More than words: Another crucial step, according to Bazilian, is ensuring that any funds accrued are properly distributed if pledges do lead to real money.
“Word are good for society, and they will make a difference over time,” Bazilian said. “But they’re not going to feed anyone or build infrastructure.”
Check out The Hill’s site tomorrow for an in-depth look at the outcomes of COP27.
Railroad strike looms again
Members of one of America’s largest railroad unions has voted down a wage contract with rail carriers, the union announced on Monday.
The deal was narrowly rejected by the transportation division of the International Association of Sheet Metal, Air, Rail and Transportation Workers (SMART-TD).
The National Carriers’ Conference Committee — which represents the rail companies — stated that it doesn’t “intend to engage in further bargaining over these issues.”
Big implications: No deal means the possibility of a strike right in the middle of the Christmas shopping season, according to The Wall Street Journal.
Fears of such a supply-chain disruption led the White House to broker the just-rejected deal back in September, as we reported.
Workers at eight other unions have ratified the Biden-brokered agreement, according to the Journal.
Three others have joined SMART-TD in rejecting it.
Why was it rejected? Continued anger at railroad sick leave and attendance policies, The Washington Post reported.
“This vote is about the frustration that the railroads have created with [their attendance policies] and the deterioration of quality of life as a result for our conductors,” SMART-TD national legislative director Jared Cassity told the Post.
“Attendance policies, sick time, fatigue, and the lack of family time … are destroying [members’] livelihoods,” Cassity said.
Will there be a strike? The union says it isn’t necessary — if the rail carriers go back to the negotiating table.
“SMART-TD members with their votes have spoken, it’s now back to the bargaining table,” SMART-TD president Jeremy Ferguson said in a statement.
“This can all be settled through negotiations and without a strike,” Ferguson added.
Otherwise, workers could strike as early as Dec. 9.
Space trash race is getting crowded
Chinese researchers on Sunday unveiled a new space “sail” to help ground crews destroy aging satellites before they can turn into dangerous orbital debris.
The new device was unveiled the week after an exploding Chinese rocket sent debris scouring area above the International Space Station, the Chinese Tiangong station and a constellation of SpaceX satellites.
The new device is part of a bid by China to establish itself as a global leader in space-trash removal, according to Chinese state news agency Xinhua.
New space race: Around the world, countries and companies are hurrying to find ways to clear or avoid orbiting trash, The Washington Post reported.
For example, Japan is racing to develop its trash-removal capabilities in the face of Chinese debris-clearing competition, the Post reported.
Mixed record: A malfunction caused a Chinese Long March rocket to break apart into more than 50 chunks last week, according to tech news site The Register.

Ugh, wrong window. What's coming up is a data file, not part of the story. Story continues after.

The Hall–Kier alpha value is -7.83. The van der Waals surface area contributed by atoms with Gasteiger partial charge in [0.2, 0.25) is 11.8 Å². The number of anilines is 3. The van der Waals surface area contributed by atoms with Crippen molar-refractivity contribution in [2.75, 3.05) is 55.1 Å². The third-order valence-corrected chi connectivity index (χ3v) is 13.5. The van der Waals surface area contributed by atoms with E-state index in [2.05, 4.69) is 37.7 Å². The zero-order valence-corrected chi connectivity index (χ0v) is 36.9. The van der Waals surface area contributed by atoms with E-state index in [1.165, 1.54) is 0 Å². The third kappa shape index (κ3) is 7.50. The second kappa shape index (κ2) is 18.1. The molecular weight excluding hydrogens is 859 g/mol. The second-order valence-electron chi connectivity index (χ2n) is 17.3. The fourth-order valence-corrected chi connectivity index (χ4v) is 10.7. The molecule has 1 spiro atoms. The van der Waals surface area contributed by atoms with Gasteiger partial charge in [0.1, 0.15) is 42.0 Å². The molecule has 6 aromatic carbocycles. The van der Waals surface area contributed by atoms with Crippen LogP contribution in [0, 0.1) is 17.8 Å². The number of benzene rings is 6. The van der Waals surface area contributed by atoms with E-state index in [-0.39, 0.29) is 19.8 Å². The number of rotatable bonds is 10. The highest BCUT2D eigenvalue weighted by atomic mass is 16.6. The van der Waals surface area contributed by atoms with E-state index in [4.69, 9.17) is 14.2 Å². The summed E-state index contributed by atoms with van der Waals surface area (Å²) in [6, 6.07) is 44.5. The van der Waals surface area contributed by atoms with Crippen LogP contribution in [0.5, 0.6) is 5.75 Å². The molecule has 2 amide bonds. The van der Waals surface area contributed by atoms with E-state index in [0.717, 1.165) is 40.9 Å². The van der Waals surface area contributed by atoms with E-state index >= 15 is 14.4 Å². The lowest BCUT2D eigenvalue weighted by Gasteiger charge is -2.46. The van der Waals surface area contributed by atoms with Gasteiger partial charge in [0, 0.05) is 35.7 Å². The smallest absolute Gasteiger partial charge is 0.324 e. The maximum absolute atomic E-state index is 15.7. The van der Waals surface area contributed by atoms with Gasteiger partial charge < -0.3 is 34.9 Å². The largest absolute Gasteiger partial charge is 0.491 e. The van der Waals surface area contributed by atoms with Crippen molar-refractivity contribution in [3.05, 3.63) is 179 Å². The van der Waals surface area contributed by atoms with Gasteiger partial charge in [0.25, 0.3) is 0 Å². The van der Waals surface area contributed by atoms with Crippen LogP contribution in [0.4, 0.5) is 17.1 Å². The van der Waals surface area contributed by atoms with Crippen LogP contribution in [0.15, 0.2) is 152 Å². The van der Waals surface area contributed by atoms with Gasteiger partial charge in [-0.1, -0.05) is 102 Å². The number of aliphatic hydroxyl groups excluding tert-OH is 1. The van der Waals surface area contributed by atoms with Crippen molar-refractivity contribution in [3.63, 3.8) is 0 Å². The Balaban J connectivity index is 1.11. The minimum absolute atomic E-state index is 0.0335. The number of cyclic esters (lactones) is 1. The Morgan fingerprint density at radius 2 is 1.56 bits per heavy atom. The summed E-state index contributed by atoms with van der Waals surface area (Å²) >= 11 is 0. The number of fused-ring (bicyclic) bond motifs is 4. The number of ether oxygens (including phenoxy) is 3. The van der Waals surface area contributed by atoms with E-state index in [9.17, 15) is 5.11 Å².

Incidents like these are one reason why “the greatest need for [space] cleanup soon could be China’s,” the Post reported.
Sail solution: China’s new sail can be deployed at the end of a satellite’s or rocket’s lifetime — unfolding like a parachute to pull a craft from orbit, Xinhua reported.
The sail — which spreads from a palm-sized package to 25 square meters (about 270 square feet) — traps the thin air of the upper atmosphere, creating drag.
Eventually, the spacecraft slows enough that its orbit decays, causing it to burn up.
How effective is it? Use of the sail cuts a derelict satellite’s time in orbit from up to 120 years to less than 10, according to Xinhua.
Facing a growing problem: Space pollution is rapidly increasing alongside the growing near-orbital economy, according to The Wall Street Journal.
The number of satellites could reach 58,000 by 2030, according to one estimate.
That poses a serious threat to a space industry expected to reach $1 trillion in revenues by 2040.
Climate change piles on: As the level of carbon dioxide in the atmosphere increases, space trash will stay aloft longer, according to a study published on Friday by the American Geophysical Union.
Hastening the construction of clean energy facilities, Saudi Arabia says it won’t stop selling oil and New Jersey gives bear hunters a (temporary) green light.
Speeding up clean energy build-out could reduce related emissions
The construction of wind and solar farms comes with a price: consumption of the same fossil fuels they are replacing. But a rapid scale-up of these facilities could dramatically decrease related emissions, according to a new study, published in the Proceedings of the National Academy of Sciences. To read the full Hill story, please click here.
Saudi Arabia plans to sell oil for decades — regardless of climate impacts
Saudi Arabia is trying to rapidly green its domestic economy — while opting to sell more of its oil abroad in coming decades and defying calls from climate scientists, The New York Times reported. This strategy aims to keep the world “hooked” on oil, by sowing doubt about electric cars and helping block any mention of an end to “fossil fuels” in the final statement from COP27, according to the Times.
New Jersey OKs black bear hunting season
New Jersey Gov. Phil Murphy (D) signed an executive order giving black bear hunters a six-day season next month, The Wall Street Journal reported. The policy reversal comes amid a rise in the bear population and an increase in the number of bear-human interactions, according to the Journal.
Please visit The Hill’s Sustainability section online for the web version of this newsletter and more stories. We’ll see you tomorrow.